International Development, Community, and Environment

Document Type

Article

Abstract

We consider the question of what is needed for climate services to support sub-Saharan African farmers' adaptation needs at the scale of the climate challenge. Consistent with an earlier assessment that mutually reinforcing supply-side and demand-side capacity constraints impede the development of effective climate services in Africa, our discussion of strategies for scaling up practices that meet farmers' needs, and opportunities to address long-standing obstacles, is organized around: (a) meeting farmers' climate information needs; (b) supporting access, understanding and use; and (c) co-production of services. A widespread gap between available information and farmers' needs is associated with entrenched seasonal forecast convention and obstacles to using observational data. Scalable innovations for producing more locally relevant historical and forecast climate information for farm decision-making are beginning to be adopted. Structured participatory communication processes help farmers relate complex climate information to their experience, and integrate it into their management decisions. Promising efforts to deliver rural climate services strategically combine communication channels that include participatory processes embedded in existing agricultural advisory systems, and innovations in interactive broadcast media. Efforts to engage farmers in co-production of climate services improve delivery to farmers and dialogue among stakeholders, but often with little impact on the usability of available information. We discuss challenges and options for capturing farmers' evolving demands, and aggregating and incorporating this information into iterative improvements to climate services at a national scale. We find evidence that key weaknesses in the supply and the demand sides of climate services continue to reinforce each other to impede progress toward meeting farmers' needs at scale across Africa. Six recommendations target these weaknesses: (1) change the way seasonal forecasts are produced and presented regionally and nationally, (2) use merged gridded data as a foundation for national climate information products, (3) remove barriers to using historical data as a public good, (4) mobilize those who work on the demand side of climate services as an effective community of practice, (5) collectively assess and improve tools and processes for communicating climate information with rural communities, and (6) build iterative co-production processes into national climate service frameworks.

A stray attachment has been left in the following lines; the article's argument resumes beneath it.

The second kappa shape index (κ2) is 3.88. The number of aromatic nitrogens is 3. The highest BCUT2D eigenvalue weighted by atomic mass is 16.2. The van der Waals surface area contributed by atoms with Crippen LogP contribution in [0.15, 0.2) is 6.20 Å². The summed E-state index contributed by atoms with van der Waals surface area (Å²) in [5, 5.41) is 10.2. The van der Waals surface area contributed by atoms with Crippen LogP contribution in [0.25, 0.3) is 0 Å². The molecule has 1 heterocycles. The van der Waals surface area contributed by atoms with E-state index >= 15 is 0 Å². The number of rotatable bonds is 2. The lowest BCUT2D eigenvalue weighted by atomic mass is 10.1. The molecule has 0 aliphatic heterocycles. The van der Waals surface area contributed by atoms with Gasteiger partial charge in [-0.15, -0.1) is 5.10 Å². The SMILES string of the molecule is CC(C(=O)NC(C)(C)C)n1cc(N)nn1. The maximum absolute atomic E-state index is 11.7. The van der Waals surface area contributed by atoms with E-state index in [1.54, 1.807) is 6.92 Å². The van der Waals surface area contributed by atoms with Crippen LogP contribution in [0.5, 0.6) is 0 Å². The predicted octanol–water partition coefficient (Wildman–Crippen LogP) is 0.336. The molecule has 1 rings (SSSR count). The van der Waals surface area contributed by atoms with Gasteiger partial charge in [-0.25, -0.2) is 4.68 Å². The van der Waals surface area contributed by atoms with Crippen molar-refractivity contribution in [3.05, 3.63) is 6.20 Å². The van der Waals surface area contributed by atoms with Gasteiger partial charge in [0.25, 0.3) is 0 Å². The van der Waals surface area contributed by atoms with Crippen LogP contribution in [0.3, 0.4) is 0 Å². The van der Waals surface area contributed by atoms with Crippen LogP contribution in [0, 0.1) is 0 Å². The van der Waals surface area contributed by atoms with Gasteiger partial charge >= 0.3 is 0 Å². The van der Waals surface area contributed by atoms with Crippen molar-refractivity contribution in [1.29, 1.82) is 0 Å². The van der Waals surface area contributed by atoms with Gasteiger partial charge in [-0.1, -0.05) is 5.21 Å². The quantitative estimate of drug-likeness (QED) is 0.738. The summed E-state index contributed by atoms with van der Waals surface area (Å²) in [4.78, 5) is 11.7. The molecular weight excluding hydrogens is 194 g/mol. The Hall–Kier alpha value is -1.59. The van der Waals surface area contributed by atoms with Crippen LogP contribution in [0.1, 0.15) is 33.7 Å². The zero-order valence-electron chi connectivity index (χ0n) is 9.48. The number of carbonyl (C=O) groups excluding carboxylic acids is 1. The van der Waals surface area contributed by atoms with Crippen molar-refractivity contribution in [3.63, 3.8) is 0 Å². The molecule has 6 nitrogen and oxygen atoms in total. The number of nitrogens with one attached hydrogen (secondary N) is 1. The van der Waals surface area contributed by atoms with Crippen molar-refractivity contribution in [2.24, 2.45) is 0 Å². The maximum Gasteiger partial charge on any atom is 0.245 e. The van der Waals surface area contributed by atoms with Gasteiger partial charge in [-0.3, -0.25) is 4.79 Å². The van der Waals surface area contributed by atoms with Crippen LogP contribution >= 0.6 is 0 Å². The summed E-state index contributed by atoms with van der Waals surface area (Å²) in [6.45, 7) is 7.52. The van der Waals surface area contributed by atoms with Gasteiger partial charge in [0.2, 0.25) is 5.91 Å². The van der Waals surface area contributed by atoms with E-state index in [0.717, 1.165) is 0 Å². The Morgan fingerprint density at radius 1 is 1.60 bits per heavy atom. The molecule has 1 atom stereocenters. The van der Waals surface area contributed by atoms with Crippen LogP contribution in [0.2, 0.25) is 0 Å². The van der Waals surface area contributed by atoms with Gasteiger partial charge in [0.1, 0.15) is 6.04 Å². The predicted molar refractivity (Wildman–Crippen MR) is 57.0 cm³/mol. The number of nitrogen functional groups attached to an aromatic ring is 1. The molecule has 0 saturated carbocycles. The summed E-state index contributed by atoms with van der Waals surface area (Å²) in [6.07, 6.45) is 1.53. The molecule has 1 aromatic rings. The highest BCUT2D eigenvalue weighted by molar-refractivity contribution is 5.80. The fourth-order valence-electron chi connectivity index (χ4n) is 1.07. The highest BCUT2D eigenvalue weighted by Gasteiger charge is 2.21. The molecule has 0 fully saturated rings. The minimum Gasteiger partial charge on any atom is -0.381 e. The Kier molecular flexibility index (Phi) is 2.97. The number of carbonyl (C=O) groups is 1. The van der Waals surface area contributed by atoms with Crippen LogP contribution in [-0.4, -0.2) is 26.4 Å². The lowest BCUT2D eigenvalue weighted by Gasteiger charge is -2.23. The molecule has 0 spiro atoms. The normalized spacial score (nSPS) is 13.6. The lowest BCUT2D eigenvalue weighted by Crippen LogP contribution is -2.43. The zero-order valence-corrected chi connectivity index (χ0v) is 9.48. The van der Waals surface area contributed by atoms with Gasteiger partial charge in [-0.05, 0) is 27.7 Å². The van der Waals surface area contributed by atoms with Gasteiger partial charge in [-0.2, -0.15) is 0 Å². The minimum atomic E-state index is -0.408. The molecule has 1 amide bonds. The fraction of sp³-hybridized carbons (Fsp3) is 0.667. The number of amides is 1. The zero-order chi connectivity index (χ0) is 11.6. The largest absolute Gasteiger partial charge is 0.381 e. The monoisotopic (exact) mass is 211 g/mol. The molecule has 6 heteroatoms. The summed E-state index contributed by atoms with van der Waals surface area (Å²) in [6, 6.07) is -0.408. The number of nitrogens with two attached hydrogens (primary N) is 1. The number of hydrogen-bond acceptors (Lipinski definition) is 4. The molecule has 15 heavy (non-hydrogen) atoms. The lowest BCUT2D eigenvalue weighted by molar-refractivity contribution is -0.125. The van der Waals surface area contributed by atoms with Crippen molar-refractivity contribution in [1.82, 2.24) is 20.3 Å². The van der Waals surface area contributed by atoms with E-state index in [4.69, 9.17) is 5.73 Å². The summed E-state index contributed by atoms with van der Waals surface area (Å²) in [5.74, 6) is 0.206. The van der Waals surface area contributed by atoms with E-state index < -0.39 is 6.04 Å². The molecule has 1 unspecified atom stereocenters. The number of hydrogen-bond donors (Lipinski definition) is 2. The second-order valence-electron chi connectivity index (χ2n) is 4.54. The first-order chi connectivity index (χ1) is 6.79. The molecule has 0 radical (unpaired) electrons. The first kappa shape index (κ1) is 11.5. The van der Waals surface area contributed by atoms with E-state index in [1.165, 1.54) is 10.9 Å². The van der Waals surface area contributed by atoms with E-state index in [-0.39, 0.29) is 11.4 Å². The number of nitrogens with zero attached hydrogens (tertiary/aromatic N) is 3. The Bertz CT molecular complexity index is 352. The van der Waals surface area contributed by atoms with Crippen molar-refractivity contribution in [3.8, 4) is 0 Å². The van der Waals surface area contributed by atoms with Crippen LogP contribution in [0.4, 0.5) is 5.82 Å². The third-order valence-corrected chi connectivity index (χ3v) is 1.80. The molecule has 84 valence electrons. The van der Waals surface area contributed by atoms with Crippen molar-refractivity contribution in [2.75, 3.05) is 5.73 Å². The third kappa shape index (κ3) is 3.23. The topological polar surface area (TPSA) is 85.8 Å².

Publication Title

Frontiers in Sustainable Food Systems

Publication Date

4-3-2019

Volume

3

ISSN

2571-581X

DOI

10.3389/fsufs.2019.00021

Keywords

agricultural extension, climate information, climate risk management, co-production, national meteorological services, scaling

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